ASHLAND — Rainbow trout and largemouth bass continue to do battle at Hyatt Lake, and the bass are winning.

ASHLAND — Rainbow trout and largemouth bass continue to do battle at Hyatt Lake, and the bass are winning.

State fish managers have disbanded their fingerling stocking program for now at the high-mountain lake east of Ashland, instead stocking 25,000 legal-sized trout to jump-start the fishing season that opens April 24 here.

The problem is that largemouth bass have overrun the lake and turned rainbow fingerling into fin-licking good food for themselves, thus hampering the trout fishing there.

"It's a temporary stop-gap," says Dan VanDyke, the Oregon Department of Fish and Wildlife's Rogue District fish biologist. "We've temporarily stopped the release of spring fingerling because they don't appear to be surviving."

Instead, the lake this year will primarily be a largemouth bass lake. "And these bass are a good group to choose from, as far as taking home fish for the table," VanDyke says.

The trout-bass conundrum dates back to spring of 1990, after the lake was poisoned with rotenone to rid it of millions of illegally stocked brown bullhead catfish that overpopulated the lake and killed its ecosystem much the same way tui chubs murdered Diamond Lake in the 1990s.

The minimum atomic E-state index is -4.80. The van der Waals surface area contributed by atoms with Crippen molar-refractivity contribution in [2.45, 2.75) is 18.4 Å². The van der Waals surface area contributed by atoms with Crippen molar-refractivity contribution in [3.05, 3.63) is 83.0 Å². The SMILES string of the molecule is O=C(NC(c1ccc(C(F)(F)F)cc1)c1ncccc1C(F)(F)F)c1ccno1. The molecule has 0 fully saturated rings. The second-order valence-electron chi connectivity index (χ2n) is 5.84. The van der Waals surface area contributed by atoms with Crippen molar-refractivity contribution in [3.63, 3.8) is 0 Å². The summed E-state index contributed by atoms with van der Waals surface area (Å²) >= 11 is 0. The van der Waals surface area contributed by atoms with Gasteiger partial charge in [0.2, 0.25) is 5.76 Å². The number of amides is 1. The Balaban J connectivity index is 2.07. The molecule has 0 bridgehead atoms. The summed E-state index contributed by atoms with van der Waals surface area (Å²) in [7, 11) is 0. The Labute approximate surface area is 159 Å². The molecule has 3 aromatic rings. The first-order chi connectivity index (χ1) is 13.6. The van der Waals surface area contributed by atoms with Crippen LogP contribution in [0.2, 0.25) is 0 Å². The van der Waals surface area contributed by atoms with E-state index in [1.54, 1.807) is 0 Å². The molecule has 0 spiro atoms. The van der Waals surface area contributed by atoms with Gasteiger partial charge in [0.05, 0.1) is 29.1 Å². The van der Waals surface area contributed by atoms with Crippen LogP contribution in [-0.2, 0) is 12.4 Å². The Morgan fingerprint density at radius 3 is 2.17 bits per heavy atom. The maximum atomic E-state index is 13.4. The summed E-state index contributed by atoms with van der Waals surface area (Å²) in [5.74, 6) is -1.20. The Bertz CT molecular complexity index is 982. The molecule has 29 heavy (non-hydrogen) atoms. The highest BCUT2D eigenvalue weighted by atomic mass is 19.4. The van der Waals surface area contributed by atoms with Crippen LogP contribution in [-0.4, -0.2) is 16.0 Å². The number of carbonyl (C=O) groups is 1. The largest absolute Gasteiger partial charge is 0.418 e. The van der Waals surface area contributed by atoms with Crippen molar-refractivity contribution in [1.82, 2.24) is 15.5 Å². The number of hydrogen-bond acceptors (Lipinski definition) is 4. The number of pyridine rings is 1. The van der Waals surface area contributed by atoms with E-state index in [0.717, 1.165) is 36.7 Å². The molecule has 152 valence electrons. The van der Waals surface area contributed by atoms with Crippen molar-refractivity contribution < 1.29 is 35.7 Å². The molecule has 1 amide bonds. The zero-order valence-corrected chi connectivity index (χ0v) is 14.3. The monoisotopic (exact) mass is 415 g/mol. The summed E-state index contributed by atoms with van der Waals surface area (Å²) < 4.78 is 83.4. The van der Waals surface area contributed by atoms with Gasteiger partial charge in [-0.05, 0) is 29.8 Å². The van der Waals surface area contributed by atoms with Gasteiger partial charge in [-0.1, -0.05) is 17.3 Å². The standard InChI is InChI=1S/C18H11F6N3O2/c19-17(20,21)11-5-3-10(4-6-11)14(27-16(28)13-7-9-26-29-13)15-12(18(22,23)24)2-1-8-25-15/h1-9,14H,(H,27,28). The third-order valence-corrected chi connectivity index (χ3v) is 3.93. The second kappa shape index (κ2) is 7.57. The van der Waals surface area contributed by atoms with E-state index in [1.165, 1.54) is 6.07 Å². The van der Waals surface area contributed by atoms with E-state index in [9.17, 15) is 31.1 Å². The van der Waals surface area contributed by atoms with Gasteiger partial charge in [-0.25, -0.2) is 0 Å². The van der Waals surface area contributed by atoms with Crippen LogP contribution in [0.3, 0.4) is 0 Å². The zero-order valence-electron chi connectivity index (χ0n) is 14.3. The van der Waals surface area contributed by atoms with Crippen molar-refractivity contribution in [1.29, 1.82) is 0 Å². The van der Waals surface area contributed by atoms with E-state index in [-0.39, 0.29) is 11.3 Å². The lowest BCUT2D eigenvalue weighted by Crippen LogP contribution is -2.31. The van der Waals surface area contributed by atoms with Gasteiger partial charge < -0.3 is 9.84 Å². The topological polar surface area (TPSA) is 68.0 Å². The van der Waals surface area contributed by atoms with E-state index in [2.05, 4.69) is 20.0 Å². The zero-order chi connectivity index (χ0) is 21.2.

At that time, the ODFW resumed Hyatt Lake's popular fingerling trout stocking, but agency biologists added some largemouth bass, as well.

The bass were initially seen as insurance, capable of gobbling up any bullhead that survived the treatment. Over time, they grew into a fishery of their own.

In spring, Hyatt faithful troll for trout with Triple Teasers or Tasmanian Devils, often spiked with a piece of night crawler.

When the bass get active in July, anglers have learned to fish small spoons, spinners or plugs. My mid-August, the largemouth will bite virtually anything in the tackle box.

Though the largemouth are plentiful, most are anything but large.

VanDyke says an over-abundance of one- and two-year classes of largemouth have created conditions where the lake does not produce enough food for all to grow at normal rates.

Thus, large schools of bass remain stunted at around 7 inches long.

"There's no question that year class or two of largemouth bass at Hyatt are dominating the fishery," VanDyke says. "They should be dying off and our thought is we'd return to an equilibrium."

Reach reporter Mark Freeman at 541-776-4470, or e-mail at